The Mells Park process took five years, so the first thing to recognise is we have to be in for the long haul. With the need for secrecy and a foreign venue removed, it might not take as long, but today’s issues are actually more difficult. Then, the challenge was simple if not easy—get rid of apartheid; resolving the ground rules of the economy is in some ways much more complex, and as hotly contested.

Young believes that a small group is absolutely essential. “Choose who they are with great care,” he adds. “The quality of the people around the table is cardinal.” Mashele agrees, saying that sharp intellects are needed. Other criteria would include a lack of baggage, enough flexibility to compromise and a certain acuity. In addition, participants must have enough influence to influence the communities they represent.

An additional consideration is that the process would likely span administrations.

For all these reasons, Young targeted people who were one level below the apex.

Equally important is the quality of the facilitator, who needs to be neutral and respected, able to instil a high degree of rigour into the process.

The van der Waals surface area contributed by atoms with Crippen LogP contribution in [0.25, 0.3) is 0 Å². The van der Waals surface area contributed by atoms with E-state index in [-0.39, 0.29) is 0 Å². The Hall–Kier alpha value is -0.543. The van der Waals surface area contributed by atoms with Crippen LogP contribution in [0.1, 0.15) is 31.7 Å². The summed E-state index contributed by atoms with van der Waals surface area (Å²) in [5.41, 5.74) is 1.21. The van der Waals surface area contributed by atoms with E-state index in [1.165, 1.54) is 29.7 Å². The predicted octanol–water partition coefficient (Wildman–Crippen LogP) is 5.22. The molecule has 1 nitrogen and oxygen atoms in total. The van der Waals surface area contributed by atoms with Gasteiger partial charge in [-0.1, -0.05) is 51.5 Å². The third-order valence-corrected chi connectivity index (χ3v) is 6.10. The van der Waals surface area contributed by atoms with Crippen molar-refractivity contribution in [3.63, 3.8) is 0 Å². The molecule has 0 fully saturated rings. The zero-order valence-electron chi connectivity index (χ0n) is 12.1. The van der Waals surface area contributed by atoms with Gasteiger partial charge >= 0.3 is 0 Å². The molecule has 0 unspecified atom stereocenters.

While secrecy would no longer be necessary, a certain element of discretion would, Young argues, be required to avoid the inevitable grandstanding that publicity would provoke.

Given that South Africa is a democracy with a legitimate, elected government, Young is adamant that the President has either to will the process (and be prepared to live with the results) or support an independent process.

The latter option, one feels, might be the most practical because it would help to ensure that the process does not get pulled into the sound and fury of politics as usual.

South Africa’s case is urgent but we are not quite at the cliff’s edge, Mashele believes—though clearly it’s time to get moving. “South Africa can become the motor for Africa, but it needs to get its house in order, just like every other country has to do,” Young says.

Hats off to Cutifani for having had the courage to call the crisis and commit himself and Anglo American to its resolution. Now, who will push the start button, and who will lead?

·      The offices of both the President and Deputy President were offered the opportunity to comment, but neither chose to do so.

1Allister Sparks, “Time for business, labour to talk as economic crisis looms”, BDLive, 5 August 2015, available at